By the end of May, I’d only see a few the mason bees per visit, so the season was clearly coming to an end. I wrapped up data collection and am now spending the summer extracting data from the video footage, and checking up on the bees to ensure they are safe and sound until Fall inspections.
I am wishing the best to both the wild bees in our region and those in our study, as the temperatures skyrocket this week but with this summer’s heat wave, I don’t think we need to simulate climate change; it is right here before us. Even though it is practically inevitable that temperatures will rise to dangerous heights in my generation’s lifetime, there is so much life to be saved, and there is no time to waste.
I distinctly remember the day that I decided I wanted to study wild bees. I was sitting in a darkened auditorium at the American Museum of Natural History in New York City, listening to Claire Kremen deliver the plenary address in a symposium focused on invertebrate conservation.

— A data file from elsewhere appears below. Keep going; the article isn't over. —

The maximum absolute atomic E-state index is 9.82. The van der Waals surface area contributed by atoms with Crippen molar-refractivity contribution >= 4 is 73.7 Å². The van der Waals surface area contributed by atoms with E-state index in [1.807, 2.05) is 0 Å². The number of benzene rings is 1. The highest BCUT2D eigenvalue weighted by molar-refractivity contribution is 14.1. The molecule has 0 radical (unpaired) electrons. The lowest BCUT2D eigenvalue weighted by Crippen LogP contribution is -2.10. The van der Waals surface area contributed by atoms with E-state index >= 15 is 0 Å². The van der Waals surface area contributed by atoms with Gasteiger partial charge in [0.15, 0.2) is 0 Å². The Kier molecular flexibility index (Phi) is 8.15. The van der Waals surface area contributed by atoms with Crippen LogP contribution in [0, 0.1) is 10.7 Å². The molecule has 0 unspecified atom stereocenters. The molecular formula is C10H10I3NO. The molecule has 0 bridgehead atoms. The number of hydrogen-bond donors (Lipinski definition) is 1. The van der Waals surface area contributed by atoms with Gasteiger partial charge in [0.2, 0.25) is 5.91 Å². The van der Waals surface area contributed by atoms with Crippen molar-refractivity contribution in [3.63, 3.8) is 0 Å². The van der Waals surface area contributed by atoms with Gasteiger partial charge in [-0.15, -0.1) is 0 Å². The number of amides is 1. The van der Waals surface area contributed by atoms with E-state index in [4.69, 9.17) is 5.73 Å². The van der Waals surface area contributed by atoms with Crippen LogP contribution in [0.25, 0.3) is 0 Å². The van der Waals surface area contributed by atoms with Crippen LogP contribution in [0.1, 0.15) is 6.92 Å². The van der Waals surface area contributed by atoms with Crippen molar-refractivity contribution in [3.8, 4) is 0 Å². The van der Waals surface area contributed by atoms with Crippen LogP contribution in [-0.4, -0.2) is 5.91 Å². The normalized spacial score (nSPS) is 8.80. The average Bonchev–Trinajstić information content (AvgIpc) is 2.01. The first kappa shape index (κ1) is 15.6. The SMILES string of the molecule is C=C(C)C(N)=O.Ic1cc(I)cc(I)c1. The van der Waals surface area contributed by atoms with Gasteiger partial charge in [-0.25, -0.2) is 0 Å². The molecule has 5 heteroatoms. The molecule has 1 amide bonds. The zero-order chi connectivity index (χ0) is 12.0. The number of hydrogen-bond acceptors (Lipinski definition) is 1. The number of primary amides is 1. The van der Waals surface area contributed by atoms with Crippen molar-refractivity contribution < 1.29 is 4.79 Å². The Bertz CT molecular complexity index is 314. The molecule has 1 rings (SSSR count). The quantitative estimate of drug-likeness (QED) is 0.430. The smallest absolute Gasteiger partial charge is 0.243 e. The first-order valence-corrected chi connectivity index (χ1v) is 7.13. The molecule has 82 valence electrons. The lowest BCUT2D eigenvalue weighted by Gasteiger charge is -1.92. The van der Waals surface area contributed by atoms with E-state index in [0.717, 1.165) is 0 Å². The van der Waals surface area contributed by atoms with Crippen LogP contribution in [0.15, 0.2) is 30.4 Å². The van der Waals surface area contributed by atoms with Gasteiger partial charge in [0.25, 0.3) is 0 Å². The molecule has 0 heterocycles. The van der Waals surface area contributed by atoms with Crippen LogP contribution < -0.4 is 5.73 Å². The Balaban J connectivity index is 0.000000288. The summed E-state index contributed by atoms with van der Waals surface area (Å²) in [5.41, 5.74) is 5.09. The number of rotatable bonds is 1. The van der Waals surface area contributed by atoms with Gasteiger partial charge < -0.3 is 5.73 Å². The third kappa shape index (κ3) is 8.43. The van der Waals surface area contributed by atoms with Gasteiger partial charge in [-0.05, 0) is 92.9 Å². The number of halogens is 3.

In her address, Dr. Kremen shared the results of her research on watermelon farms in California’s Central Valley. Like all cucurbits, watermelon requires insect pollination to set fruit. Watermelon, in particular, has a high pollination requirement: it takes at least eight bee visits to deposit the 500-1,000 viable pollen grains needed to set harvestable fruit in seeded watermelons. Seedless watermelons require between 16 and 24 visits by a bee in order to set fruit. Most growers meet the high pollination requirement of melons by renting and placing honey bee hives in fields. Dr. Kremen’s research suggested that a different approach might be possible.